Entangled Histories and the Environment?
Socio-Environmental Transformations in the Caribbean, 1492-1800
This study’s goal is to outline how environmental factors can be systematically included into the perspective of entangled histories. So far, the question how access to natural resources, energy, land-use systems and agricultural practices have influenced unequal relationships of power have largely remained confined to the field of environmental history but do not belong to the established perspective on histories of empire and colonialism. The essay combines the two conceptual perspectives of “environment-in-entanglement” and “practices of comparing” in order to broaden the approach to how (post-)colonial entanglements are researched historically. Two case studies show how these two analytical frameworks can be put into practice. The first offers a new reading of the first contact situation between Columbus and the indigenous population on the Island of Hispaniola. The second dissects the idea of the “pre-adaptedness” of African bodies to tropical climates, which became one of the most pervasive justifications for slavery in the Caribbean.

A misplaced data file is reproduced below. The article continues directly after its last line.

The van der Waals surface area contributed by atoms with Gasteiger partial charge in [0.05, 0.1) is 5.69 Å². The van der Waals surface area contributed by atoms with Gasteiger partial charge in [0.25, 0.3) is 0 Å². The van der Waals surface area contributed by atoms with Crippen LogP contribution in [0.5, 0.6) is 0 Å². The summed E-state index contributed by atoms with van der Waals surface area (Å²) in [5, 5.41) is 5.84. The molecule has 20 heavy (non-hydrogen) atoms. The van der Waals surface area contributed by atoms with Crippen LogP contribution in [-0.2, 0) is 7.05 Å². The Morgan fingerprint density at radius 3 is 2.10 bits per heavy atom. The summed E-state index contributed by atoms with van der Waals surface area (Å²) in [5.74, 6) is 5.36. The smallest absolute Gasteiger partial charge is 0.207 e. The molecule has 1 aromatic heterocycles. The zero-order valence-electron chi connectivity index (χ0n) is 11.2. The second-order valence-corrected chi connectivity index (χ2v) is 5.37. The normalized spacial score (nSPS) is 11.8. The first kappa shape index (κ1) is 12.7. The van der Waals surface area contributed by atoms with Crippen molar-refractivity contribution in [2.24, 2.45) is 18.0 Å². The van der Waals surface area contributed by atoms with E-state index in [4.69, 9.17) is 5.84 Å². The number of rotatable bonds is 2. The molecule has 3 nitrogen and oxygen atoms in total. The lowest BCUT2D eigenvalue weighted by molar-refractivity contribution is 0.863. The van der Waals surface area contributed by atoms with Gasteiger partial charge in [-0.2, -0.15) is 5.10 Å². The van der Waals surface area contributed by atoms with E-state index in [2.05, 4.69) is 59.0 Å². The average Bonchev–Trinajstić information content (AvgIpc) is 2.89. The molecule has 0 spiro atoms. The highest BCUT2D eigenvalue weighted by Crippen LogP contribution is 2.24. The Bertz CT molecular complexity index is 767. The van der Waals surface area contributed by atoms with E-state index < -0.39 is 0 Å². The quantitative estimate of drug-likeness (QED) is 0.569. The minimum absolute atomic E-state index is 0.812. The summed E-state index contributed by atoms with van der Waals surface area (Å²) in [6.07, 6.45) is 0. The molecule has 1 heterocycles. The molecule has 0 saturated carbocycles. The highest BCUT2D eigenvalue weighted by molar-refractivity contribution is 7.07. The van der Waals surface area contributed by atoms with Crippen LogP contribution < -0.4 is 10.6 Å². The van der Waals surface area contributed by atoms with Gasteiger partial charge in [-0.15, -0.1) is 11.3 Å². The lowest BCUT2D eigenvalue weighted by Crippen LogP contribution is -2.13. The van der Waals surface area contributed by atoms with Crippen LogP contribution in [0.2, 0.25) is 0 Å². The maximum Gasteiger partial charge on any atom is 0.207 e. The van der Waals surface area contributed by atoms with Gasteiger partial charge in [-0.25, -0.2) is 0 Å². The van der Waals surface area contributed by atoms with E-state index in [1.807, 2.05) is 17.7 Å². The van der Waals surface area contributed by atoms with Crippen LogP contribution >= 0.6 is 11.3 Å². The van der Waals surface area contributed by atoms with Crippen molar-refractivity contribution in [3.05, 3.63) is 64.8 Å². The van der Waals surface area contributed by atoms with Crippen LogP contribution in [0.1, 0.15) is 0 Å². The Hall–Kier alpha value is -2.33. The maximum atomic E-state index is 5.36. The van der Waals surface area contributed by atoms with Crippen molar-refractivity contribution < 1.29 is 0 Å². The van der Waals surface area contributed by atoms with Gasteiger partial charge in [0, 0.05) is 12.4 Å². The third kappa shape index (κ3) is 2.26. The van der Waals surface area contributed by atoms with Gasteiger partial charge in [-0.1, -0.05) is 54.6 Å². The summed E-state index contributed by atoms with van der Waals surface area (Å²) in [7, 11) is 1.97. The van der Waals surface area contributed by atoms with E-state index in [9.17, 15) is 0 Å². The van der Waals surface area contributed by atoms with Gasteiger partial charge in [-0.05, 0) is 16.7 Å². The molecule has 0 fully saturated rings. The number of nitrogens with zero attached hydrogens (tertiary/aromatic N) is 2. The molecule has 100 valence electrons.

ISBN 978-3-86821-833-6, 92 S., kt., € 18,00 (2021)